All credit for this idea goes to Rachael, who came up with the concept in the car the other day when we were driving home from seeing family.
So, there are a lot of songs out there. Some of them happen to be really good songs. They’re catchy, or they’re beautiful, or there’s just something about them that makes you want to play them on repeat all the time.
Of course, playing a song over and over again helps you become extremely familiar with the ins and outs of it, and occasionally, that leads to a realization that those catchy lyrics have a few problems. Maybe the song’s reinforcing stereotypes, or it promotes abusive relationships. Whatever the reason, once you catch the problems with the song you just can stop thinking about them, and suddenly that ear worm that you love listening to on repeat becomes kind of a guilty pleasure, because you know it’s not quite right.
But you still like it.
So that’s what this list is: a collection of songs that are problematic, but I still like them.
1. “We Are Young” by Fun. – This is a sneaky anthem about the pitfalls of friendship as a young adult. Also, it depicts a relationship where a guy is physically abusive towards his girlfriend (My seat’s been taken by some sunglasses / Asking ’bout a scar. / I know I gave it to you months ago. / I’ve been tryin’ to forget, / But between the drinks and subtle things / the holes in my apologies / I’m trying hard to take it back). Whoops.
2. “Somebody That I Used to Know” by Gotye – I can’t help loving the groove of this song. I also can’t help being really freaked out by the male speaker, since he’s apparently of the stalkerish persuasion with his refusal to accept that his ex has cut him out of her life by changing her phone number and avoiding all contact. Y’all are broken up; she doesn’t owe you a consolation friendship.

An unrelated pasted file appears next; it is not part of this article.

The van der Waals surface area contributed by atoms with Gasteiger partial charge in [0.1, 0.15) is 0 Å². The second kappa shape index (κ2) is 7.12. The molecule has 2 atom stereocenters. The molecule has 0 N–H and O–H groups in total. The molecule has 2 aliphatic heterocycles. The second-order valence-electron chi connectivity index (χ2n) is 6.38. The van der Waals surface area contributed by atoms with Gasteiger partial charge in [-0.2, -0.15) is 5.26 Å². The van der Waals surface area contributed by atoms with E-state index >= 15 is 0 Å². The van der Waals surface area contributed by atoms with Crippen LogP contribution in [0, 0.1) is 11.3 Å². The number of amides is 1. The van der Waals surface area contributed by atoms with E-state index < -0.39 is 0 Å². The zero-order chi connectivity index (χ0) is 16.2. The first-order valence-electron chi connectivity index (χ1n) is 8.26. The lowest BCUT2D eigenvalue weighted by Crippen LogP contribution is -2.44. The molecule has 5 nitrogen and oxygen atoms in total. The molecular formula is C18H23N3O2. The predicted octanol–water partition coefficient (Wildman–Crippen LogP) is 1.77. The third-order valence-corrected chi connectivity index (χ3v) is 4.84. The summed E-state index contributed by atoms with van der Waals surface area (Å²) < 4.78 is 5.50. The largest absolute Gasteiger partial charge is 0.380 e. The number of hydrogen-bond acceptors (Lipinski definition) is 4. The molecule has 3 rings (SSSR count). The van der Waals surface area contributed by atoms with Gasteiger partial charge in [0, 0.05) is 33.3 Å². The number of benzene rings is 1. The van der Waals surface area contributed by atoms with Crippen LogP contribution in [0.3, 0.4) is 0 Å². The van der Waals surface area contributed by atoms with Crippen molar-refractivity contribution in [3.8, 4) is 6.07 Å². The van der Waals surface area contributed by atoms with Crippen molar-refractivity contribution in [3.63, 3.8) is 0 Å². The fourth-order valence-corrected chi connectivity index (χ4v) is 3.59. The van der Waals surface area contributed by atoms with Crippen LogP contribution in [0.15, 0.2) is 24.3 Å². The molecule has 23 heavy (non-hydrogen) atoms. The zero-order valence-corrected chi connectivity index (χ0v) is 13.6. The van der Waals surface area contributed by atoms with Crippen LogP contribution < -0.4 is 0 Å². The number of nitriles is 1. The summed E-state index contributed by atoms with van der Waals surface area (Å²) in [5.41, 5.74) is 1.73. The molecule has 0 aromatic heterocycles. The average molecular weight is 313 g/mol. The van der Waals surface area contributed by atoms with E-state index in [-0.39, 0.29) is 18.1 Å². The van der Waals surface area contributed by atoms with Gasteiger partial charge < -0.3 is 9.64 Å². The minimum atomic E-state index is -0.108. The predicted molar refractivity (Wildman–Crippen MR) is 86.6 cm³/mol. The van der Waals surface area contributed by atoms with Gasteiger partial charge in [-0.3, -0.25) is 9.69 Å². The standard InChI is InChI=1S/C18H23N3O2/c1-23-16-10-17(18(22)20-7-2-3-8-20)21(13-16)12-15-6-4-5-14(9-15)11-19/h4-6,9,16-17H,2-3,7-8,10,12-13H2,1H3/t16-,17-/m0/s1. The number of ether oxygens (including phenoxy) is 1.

3. “Jealous Kind” by Jars of Clay – Part of the problem with evangelical culture is that much of it is predicated on a theology of abuse. God’s jealous that we would put anything before him, and he’s going to bust out some righteous wrath for our infidelity. Yeah, this is clearly rational and loving behavior. (Aside: the video I linked isn’t the best sound quality, but I was actually at the concert, which is nifty; also, my brother-in-law recorded the video, so double-bonus family points)
4. “Green and Grey” by Nickel Creek – You know what sucks? Being an awesome guy who gets everything he wants except for that one girl who just never noticed him no matter how hard he tried. It’s terrible. Also, it’s entitled and ridiculous.
5. “Code Monkey” by Jonathan Coulton – You remember that subplot from Love, Actually about the kid who has a crush on his classmate, and he wins her affections through sheer persistence? Yeah, that’s really creepy, and so is “Code Monkey’s” speaker who hangs out at the receptionist’s desk and pesters her all the time even though she’s just trying to do her job (which, unfortunately, requires her to always be nice to people, unlike the sulky code monkey). Yes, I feel really bad for the dude with low self esteem; I feel worse for his office crush who probably has to deal with all the lonely code monkeys hitting on her.
6. “Forever” by Chris Brown – Because it’s sung by Chris Brown.
7. “The Girl” by City and Colour – It’s great having a girlfriend who’s willing to put everything on hold and wait while you go off to fulfill your dreams. Yeah, you feel kind of guilty when she’s upset, but she’s so awesome never asking you for anything in return. All girlfriends should be that selfless.
This is only a small list, and it can totally grow, so if you can think of any songs that might be problematic, feel free to mention them in the comments (with an explanation if possible) and a link so we can all share in the guilty pleasure.